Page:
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Why Being Sad Helps Us Remember the Good Things

Why Being Sad Helps Us Remember the Good Things

Let’s admit it: no one likes to be sad. Preferably, I would assume that we would all like to be happy. Sometimes, my insight on life comes from the strangest of places and although the lesson was something not new to me, I needed it to be explained in a more child-like manner to get to this point.

Okay, I’ll be honest. I needed it in a cartoon — because all of life’s best lessons come from something animated with voice overs, right? If you check every animated film ever made, you will always find some hint of turmoil: someone dies, there’s an emotional struggle of some kind, or maybe even a sense of being lost. It happens in all of them.

Sadness comes to us all

Being sad doesn’t just happen in cartoons; it happens in real life. People I know have experienced medical issues so scary that it is literally a parent’s worst nightmare. The battles fought and the dealing with the uncertainty of what happens next can tear at someone — even if they hide it well.

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The feeling of helplessness is downright unbearable. Although I have never personally experienced something as the extreme, having your child’s health be “hit or miss” will make you pay attention —that’s for sure. Been there; done that.

Friends have endured years of suffering due to addictions and/or one’s inability to handle life in the most normal of ways. Whether that battle was fought in the public eye or more privately, the sadness from those experiences now is imprinted on our memories, and we must fight to let go of them in order to find happiness once again.

When our memories are felt

Some of these moments come closer to the surface as we near dates that are understandably significant — whether it be an anniversary, birthday, etc. And when those moments come, we will undoubtedly feel that pain once again of not having that person here with us. But a date isn’t the only trigger for our sadness.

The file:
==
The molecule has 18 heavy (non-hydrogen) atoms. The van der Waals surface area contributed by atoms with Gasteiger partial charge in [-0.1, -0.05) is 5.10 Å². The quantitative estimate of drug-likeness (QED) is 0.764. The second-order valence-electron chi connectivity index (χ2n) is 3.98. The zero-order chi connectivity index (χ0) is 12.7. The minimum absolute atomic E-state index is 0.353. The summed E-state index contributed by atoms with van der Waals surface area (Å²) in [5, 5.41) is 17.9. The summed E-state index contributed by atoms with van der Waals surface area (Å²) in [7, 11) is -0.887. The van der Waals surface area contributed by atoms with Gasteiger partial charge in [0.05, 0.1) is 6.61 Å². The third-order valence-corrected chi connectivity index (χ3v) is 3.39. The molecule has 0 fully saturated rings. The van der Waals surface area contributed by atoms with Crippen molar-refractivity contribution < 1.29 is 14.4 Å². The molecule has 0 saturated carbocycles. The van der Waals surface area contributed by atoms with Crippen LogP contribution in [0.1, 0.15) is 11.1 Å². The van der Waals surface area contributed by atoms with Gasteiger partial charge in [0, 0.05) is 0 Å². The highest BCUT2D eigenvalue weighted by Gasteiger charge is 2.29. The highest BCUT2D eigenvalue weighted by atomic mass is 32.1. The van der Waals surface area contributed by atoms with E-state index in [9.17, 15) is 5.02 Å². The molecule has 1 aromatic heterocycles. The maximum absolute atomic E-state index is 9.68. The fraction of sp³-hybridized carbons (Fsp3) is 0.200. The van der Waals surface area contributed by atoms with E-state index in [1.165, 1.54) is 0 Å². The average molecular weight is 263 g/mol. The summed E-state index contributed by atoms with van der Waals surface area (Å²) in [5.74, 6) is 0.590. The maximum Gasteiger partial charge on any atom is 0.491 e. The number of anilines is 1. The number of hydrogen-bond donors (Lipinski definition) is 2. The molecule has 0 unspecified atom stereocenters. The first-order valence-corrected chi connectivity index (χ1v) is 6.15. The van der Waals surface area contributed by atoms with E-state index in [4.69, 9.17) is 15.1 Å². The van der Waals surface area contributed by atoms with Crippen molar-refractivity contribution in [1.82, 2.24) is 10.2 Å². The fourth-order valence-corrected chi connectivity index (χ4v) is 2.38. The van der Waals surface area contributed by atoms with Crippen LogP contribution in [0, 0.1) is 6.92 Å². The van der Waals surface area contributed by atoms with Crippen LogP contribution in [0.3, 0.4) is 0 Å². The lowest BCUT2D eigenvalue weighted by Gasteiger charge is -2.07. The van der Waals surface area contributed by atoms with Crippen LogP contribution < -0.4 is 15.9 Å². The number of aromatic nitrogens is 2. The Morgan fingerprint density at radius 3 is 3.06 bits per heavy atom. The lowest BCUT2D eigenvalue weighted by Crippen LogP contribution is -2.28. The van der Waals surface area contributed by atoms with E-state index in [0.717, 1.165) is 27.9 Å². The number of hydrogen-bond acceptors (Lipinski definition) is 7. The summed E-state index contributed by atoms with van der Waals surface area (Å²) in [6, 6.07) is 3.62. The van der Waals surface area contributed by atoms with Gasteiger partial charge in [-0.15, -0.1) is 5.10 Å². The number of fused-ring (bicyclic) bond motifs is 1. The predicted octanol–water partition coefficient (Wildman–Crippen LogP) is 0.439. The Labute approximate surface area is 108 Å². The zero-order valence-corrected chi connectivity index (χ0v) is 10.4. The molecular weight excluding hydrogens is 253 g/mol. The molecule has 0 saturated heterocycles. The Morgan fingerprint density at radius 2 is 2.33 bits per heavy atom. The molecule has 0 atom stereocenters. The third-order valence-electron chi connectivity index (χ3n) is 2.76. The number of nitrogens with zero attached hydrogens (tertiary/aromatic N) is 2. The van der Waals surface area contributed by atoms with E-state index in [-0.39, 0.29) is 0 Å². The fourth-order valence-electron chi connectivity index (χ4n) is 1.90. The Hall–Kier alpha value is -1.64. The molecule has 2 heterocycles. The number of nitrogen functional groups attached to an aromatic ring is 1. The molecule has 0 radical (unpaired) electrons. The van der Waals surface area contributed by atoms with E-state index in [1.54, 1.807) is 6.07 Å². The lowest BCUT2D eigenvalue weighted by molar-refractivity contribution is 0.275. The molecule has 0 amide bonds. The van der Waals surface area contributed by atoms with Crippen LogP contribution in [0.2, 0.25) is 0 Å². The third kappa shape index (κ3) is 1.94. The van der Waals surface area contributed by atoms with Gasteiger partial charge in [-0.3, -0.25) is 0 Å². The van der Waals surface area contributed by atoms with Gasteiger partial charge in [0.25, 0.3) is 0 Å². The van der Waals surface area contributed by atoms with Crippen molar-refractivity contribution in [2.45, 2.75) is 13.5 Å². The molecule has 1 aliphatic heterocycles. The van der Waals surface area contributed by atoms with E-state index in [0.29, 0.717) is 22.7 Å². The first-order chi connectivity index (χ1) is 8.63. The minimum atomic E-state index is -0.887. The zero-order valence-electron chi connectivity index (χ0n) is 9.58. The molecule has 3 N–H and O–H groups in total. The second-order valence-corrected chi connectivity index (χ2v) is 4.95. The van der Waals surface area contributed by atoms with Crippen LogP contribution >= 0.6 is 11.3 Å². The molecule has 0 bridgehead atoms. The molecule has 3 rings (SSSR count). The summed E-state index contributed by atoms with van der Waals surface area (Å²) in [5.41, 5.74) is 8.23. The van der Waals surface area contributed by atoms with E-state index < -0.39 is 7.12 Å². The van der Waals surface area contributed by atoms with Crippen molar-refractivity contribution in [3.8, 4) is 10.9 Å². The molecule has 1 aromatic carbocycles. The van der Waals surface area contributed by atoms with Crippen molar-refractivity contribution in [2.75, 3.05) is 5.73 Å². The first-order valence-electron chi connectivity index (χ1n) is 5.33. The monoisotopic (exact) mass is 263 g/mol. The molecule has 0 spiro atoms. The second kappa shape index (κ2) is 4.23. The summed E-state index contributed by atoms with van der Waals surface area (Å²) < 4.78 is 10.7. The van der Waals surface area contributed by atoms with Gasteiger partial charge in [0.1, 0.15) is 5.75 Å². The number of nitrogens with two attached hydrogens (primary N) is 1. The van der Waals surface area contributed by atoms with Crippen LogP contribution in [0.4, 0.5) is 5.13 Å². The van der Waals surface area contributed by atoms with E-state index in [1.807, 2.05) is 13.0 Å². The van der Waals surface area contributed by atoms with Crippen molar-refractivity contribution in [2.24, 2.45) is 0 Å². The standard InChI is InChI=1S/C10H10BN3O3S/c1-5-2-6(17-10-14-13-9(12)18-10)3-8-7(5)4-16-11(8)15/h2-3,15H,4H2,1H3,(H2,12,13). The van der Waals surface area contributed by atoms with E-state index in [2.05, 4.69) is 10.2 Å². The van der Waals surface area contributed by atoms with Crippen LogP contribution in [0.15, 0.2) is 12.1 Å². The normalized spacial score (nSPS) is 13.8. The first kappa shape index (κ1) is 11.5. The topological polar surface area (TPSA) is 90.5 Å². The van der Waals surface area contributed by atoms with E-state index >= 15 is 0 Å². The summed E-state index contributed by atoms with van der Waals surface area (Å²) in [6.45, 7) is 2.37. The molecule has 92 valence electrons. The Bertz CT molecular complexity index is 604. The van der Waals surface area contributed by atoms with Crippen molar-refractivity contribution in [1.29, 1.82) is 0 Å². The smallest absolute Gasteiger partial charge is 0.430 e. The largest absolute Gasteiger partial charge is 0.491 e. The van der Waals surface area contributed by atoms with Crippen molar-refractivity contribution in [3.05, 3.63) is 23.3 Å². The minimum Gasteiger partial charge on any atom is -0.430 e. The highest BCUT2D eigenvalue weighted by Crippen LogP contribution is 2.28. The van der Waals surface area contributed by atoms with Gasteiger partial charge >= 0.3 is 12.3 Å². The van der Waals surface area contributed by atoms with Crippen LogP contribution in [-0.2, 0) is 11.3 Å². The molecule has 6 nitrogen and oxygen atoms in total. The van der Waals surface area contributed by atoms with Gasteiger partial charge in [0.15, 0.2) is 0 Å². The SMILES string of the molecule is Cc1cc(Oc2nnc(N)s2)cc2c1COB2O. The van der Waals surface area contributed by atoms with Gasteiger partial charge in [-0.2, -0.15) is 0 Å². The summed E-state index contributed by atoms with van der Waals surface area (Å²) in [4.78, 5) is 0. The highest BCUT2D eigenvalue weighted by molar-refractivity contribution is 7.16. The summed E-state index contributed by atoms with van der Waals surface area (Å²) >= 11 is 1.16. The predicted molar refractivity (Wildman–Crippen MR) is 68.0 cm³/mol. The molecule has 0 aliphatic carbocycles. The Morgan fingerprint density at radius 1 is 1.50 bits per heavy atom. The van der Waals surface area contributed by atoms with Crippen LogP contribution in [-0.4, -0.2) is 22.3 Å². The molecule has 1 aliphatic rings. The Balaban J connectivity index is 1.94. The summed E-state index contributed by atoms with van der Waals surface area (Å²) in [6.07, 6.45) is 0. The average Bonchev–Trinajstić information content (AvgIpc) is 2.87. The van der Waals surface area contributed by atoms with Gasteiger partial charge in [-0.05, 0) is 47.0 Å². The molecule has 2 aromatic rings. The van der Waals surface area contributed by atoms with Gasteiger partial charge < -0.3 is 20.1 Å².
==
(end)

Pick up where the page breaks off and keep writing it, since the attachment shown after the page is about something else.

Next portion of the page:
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Sometimes, it can be just hearing that person’s name. Or hearing a song on the radio. Or even just a simple word can do the trick and send you reeling back into a moment of sadness. It happens to all of us.

Even at funerals, we realize that the person we love is no longer there. But sometimes, the best stories are shared at funerals because we learn more about the person, and laugh right along with the shedding of our tears. Or perhaps when we send a son or daughter off to college. We knew this day would come, yet once it is directly in front of us, we are forced to feel the loss of having our child home for dinner, as we rush off to attend their activities, and keep a steady watch until late hours in the night. Been there; done that too.

But those moments of sadness, regardless of the reason, do something else.

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We remember

They make us reflect on why we are sad and force us to appreciate the good moments we no longer have in our lives. We begin to forget a little bit of the heartbreak that first brought us to this moment, but soon understand that without that moment, we would not have reminisced about the memories no one can ever take from us.

We do our best to recapture those wonderful times through pictures, videos and the retelling of events. Some of which get slightly distorted and embellished and even those moments become something worthwhile on their own merit. Although I am a few years behind on putting our family’s pictures together in albums, and we share a picture or two via Instagram or Snapchat, we in turn celebrate the experiences we would otherwise not have.

Instead of holding onto grief, we find joy in the simplest of highlights in our lives and soon cherish those as we move about through our days. Because we have suffered a loss and have found ourselves without someone, we have no choice but to gather the significant times and hold a little tighter to them. Sometimes, our sadness is meant to serve as a reminder, and through that sadness, we find a few smiles and memories hidden in the tears.

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In the end, we would rather have had those moments, no matter how short they lasted, than to have never had them at all. We realize that something lost becomes more valuable, and the only way to appreciate it, is to revisit it from time to time. Sadness does that.

Featured photo credit: Daria Nepriarhina via unsplash.com

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Michelle A. Homme

Author, Speaker, Quote Writer, Empowerment Coach

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Last Updated on May 17, 2019

This Is What Happens When You Move Out Of the Comfort Zone

This Is What Happens When You Move Out Of the Comfort Zone

The pursuit of worthwhile goals is a part of what makes life enjoyable. Being able to set a goal, then see yourself progress towards achieving that goal is an amazing feeling.

But do you know the biggest obstacle for most people trying to achieve their goals, the silent dream killer that stops people before they ever even get started? That obstacle is the comfort zone, and getting stuck there is bound to derail any efforts you make towards achieving the goals you’ve set for yourself.